The fight over the Affordable Care Act goes on. This week the Supreme Court heard arguments about the legality health insurance subsidies for some low- and middle-income Americans participating in the ACA. More than 7 million people could be affected.
But whether you love or hate the law that’s become known as Obamacare, state-level data from Gallup show that the law has been successful when it comes to getting more Americans health insurance coverage. Since the ACA’s implementation the number of uninsured people has dropped in nearly every state across the country over the past year.
Some states show much bigger drops than others and two states stand out in particular: Kentucky and Arkansas. Both saw double-digit drops in the percentage of uninsured – 10.6 and 11.1 percentage points respectively. Nationally the percentage of uninsured dropped by 3.5 points.
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What drove those big drops? The two states shared some important commonalities. They are both deep red states with high poverty rates, but they were also both run by Democratic governors in 2014. They both chose to take a role in setting up their own insurance exchanges. And they both chose to expand Medicaid.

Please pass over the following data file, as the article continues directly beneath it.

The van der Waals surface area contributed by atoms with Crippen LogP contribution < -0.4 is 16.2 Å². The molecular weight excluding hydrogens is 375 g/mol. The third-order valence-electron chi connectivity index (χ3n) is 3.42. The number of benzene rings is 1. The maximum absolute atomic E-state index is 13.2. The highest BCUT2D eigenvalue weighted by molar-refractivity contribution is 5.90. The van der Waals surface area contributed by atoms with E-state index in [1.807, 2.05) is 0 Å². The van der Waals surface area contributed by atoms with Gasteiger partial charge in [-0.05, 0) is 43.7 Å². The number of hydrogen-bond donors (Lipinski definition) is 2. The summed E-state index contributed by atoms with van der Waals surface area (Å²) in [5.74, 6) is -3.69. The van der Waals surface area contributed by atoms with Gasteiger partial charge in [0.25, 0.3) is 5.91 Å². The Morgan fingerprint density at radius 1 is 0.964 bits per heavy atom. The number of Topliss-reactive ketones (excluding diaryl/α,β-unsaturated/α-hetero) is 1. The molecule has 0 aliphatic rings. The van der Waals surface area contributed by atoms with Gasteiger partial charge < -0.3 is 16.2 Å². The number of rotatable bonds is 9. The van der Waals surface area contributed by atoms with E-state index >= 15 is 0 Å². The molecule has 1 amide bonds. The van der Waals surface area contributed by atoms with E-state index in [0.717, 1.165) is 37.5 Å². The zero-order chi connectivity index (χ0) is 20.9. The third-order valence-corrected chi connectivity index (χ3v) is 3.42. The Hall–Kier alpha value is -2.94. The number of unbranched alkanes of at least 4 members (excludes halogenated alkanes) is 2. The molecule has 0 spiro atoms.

In fact, the main takeaway from these insurance numbers is they reveal power of state government, even when it comes to implementing federal laws. Of the 10 states that saw the biggest drops in the uninsured, nine of them were led by Democratic governors in 2014.
That’s not meant as a slight to Republicans, it’s a question of priorities. States led by Democrats were more likely to take a role in building their own health exchanges and expand Medicaid – nearly all of them did. And that had a lot to do with the drop in the percentage of uninsured in those places.
That also has a lot to do with the position these states are in with the coming Supreme Court ruling. The Court is determining whether those enrolled in the insurance exchange run by the federal government are eligible for the subsidies in the Affordable Care Act.
People enrolled in the 13 states with state-run exchanges, such as Kentucky, would not be affected by the ruling. Those enrolled in the 10 states where the state takes a role in running the exchanges, such as Arkansas, could theoretically take over the exchange. But in the other 27 states the uninsured rates would likely rise if the Court rules against subsidies as many people could no longer afford coverage and would be exempt from having to purchase it.
That could potentially have a big impact on the 2016 presidential race. Look at this map of the exchanges by state:
There are some noteworthy states – in terms of the electoral map – that have federal exchanges that would be heavily impacted by the loss of insurance subsidies, including Florida, Ohio, Wisconsin and Pennsylvania.
If these state numbers begin to show a jump in uninsured, particularly in those states, as the presidential campaign gets underway, health insurance and the Affordable Care Act, may be front and center in yet another national election.